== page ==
For the last ten years, I have lived in New York and spent most of that time sleeping on sailboats that, when not sailing, were tied up just off the Hudson River. When not sailing (or fixing) my latest boat, a 53-foot two-masted cutter ketch, I work as editor and reporter on the Reuters investigative team. My specialty has been using data to build the empirical spine of stories ranging from the 2008 financial crisis to Medicare fraud and abuse.
About four years ago, I was sailing through the Raritan Bay, just off the Brooklyn and Staten Island coastlines and north of New Jersey’s Sandy Hook, in my old 36-foot S2 sailboat, when something caught my eye. I saw a dolphin fish (sometimes called a dorado or mahi-mahi) slash past me, heading north. Then a larger bull dolphin fish darted by, heading south, on the starboard side. I had never seen a fish like this so far north, and certainly never this close to shore, away from the warmth of the Gulf Stream current.
Around that time, one of my colleagues, Ryan McNeil, had been working on a project documenting how climate change was causing an unprecedented rise in sea levels. It got me thinking about how the dolphin fish I saw could be a harbinger of another shift caused by climate change. At that time I was running the data journalism team at Reuters as well as the political polling. I was not writing or reporting but managing.
I downloaded the federal recreational fishing survey to see if anyone had caught these fish in New Jersey and New York. I was surprised to see they had and it was becoming increasingly common. This got me paying attention. Soon after, I sailed up through Long Island Sound to Buzzards Bay. On my way back, I sailed from Cuttyhunk, Massachusetts, to Newport, Rhode Island, and along the way dodged what looked like crab traps to me.
I came to find out many were actually lobster traps but where being used to catch black sea bass. I am not a fisherman. I am a sailor who accidentally catches a fish about once a year if I am lucky. But I did know that black sea bass is a species of fish typically found well south of Block Island Sound. It turns out there are few, if any, lobsters living in the waters of Southern New England anymore and plenty of black sea bass.
All the while, at the dock, I saw huge swirling balls of menhaden, a schooling forage fish, being chased by juvenile striped bass. And while striped bass and menhaden have always found a home in the waters around New York, the abundance surprised me. I learned that striped bass had largely disappeared from the waters around North Carolina’s Outer Banks and menhaden could be caught as far north as Maine.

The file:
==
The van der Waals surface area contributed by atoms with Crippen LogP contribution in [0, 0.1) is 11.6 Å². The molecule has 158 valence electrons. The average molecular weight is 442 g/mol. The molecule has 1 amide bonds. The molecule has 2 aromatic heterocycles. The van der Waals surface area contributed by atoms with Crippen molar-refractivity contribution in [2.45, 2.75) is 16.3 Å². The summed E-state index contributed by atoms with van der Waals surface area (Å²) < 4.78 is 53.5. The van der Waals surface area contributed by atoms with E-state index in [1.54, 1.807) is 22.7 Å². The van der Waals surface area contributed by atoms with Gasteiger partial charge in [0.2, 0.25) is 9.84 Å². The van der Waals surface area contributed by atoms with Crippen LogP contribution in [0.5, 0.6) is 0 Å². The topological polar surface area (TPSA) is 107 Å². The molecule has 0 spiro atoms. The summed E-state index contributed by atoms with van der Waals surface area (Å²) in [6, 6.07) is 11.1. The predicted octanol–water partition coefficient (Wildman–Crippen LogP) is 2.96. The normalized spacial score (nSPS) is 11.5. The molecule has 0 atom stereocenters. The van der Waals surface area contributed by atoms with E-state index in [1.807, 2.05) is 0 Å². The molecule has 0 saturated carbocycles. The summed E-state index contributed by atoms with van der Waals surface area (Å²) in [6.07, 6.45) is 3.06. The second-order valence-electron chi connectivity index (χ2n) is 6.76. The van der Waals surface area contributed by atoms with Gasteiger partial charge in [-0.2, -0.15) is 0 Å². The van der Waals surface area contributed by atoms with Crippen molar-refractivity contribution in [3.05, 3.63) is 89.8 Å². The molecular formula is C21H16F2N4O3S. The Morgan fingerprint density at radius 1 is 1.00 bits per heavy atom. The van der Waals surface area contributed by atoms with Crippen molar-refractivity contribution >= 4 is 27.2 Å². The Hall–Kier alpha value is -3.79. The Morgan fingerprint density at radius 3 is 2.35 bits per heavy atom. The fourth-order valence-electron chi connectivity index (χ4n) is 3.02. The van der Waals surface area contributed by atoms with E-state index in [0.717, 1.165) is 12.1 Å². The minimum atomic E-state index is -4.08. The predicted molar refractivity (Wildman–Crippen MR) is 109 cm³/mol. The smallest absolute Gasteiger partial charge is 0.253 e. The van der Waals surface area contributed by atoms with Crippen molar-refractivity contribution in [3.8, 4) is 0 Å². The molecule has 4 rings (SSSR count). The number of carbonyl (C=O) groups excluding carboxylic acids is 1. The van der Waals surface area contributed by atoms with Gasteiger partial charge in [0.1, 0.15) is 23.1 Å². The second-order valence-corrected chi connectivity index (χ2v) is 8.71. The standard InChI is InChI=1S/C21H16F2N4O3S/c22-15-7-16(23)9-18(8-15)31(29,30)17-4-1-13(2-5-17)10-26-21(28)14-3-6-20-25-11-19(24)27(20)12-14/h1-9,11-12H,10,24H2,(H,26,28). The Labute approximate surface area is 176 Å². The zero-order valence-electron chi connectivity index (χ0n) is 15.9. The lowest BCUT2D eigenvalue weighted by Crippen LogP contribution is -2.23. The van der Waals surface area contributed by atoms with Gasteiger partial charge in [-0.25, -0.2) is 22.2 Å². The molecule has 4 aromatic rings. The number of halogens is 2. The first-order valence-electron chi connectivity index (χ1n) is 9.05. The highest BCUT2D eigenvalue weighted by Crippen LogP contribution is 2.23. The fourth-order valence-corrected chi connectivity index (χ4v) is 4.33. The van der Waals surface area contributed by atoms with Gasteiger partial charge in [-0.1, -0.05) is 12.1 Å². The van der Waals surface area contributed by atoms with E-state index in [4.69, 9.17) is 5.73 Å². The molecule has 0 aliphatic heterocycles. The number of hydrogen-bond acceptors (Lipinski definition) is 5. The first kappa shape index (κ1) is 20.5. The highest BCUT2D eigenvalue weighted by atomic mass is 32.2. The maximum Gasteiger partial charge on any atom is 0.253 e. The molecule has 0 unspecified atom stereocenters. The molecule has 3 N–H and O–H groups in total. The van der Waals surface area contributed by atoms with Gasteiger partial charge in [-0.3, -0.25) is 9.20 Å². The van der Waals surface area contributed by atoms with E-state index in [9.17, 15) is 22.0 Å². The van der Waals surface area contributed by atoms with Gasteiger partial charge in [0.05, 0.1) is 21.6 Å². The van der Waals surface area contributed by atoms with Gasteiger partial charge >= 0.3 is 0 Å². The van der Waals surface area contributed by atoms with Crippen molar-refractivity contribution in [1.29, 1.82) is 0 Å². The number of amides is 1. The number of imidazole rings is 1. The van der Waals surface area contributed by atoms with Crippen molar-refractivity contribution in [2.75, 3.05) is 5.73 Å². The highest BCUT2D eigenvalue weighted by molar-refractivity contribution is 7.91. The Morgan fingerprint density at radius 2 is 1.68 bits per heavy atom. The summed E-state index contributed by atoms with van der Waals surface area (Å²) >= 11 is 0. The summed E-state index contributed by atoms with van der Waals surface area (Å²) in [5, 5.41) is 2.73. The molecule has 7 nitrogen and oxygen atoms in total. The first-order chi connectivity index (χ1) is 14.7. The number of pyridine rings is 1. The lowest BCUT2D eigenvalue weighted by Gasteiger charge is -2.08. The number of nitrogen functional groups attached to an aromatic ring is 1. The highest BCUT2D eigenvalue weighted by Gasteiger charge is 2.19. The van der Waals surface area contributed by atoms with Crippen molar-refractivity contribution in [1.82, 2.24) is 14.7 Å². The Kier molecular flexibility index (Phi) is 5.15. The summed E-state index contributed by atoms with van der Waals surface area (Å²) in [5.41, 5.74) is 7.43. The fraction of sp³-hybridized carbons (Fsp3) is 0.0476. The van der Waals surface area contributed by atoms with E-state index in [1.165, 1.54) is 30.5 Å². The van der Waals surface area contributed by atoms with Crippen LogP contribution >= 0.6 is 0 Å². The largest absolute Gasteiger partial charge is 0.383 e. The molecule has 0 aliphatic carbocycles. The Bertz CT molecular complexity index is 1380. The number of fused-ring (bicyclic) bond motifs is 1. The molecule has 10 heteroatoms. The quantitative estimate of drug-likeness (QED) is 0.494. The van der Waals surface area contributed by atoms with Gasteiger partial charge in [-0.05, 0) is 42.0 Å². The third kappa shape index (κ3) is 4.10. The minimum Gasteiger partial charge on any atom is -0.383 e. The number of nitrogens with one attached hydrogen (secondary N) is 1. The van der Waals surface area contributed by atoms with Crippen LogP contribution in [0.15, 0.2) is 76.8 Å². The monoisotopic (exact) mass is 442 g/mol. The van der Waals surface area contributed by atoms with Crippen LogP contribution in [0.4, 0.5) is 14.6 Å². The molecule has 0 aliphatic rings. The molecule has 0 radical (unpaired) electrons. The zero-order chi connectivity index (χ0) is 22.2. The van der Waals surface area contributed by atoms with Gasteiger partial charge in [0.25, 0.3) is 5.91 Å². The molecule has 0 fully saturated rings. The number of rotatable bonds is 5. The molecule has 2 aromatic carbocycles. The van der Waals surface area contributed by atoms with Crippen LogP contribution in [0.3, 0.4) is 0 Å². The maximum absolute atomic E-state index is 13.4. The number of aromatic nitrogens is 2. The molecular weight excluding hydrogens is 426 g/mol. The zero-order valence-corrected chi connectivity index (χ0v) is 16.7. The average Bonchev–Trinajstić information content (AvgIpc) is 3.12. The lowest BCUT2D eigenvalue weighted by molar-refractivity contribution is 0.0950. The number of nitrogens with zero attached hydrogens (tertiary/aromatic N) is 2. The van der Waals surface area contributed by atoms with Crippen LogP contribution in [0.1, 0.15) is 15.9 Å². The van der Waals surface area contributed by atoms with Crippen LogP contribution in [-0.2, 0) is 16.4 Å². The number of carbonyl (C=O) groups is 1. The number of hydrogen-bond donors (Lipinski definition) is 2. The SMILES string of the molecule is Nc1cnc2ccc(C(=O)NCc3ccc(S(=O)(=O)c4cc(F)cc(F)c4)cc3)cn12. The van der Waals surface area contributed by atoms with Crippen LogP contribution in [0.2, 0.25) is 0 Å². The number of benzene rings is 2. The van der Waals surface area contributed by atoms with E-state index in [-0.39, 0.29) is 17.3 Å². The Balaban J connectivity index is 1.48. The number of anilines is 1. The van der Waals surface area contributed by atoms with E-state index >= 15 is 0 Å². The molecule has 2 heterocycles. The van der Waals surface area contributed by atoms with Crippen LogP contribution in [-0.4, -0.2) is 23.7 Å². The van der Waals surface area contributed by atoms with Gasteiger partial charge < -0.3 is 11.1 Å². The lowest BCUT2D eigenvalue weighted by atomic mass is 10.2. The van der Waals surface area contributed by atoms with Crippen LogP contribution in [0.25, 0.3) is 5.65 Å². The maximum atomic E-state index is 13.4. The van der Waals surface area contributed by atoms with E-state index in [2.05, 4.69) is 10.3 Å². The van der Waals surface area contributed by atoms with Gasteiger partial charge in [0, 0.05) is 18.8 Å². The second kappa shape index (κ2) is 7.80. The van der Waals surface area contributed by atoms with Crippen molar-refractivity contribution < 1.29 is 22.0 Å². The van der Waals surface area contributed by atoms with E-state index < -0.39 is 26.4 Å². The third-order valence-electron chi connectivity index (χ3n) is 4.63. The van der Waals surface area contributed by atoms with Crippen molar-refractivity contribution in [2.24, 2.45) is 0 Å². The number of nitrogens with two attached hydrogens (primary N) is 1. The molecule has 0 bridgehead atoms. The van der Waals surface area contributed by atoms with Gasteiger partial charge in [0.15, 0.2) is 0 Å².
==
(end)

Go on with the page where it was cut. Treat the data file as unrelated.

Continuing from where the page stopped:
In the autumn of 2016, two healthy humpback whales visited the New York harbor, feeding on the abundance of menhaden as far north as the George Washington Bridge. It seemed magical but also made me focus on the itch of a story I had been scratching for a couple of years. And the time was right. A few months earlier, I had decided to step back from managing the data team at Reuters, though I stayed involved in polling through the November 2016 election.
Truth is, the whales’ visit likely had nothing to do with climate change, but everything else I was seeing pointed to a sub-surface shift that probably did.
Starting in early 2017, I gathered hundreds of gigabytes of data on fish and sea temperatures. I read hundreds of academic papers and talked to scores of researchers and scientists from every continent. I also spent a week brushing up on the state of oceanography and fisheries science after being selected to attend the University of Rhode Island’s Metcalf Institute annual science immersion fellowship for journos.
Along with my Reuters colleagues, we went on to document this shift in fisheries and its profound effect on economies, cultures, ecosystems, and even food security. This is not a theoretical problem. It is a problem we face today, and it is growing. This week we published our series, Ocean Shock.
Strangely, almost the entire time that I have been working on this project in earnest, I have been unable to sail. In February 2017, I began repairing Zennora’s teak deck. What started as a job I hoped would take a few weeks turned into a massive rebuilding job to repair water damage to the balsa core.
In fact, I ended up replacing most of the deck, and I missed the entire 2017 sailing season and most of the 2018 season. I have become quite adept at working with epoxy and fiberglass. I would have preferred to be sailing.
In late September, I finally looked at my fresh new deck and decided I could sail again. That loosely coincided with finishing the fisheries project.
Somehow, it all seems symmetrical. I am a sailor again. I am a writer again.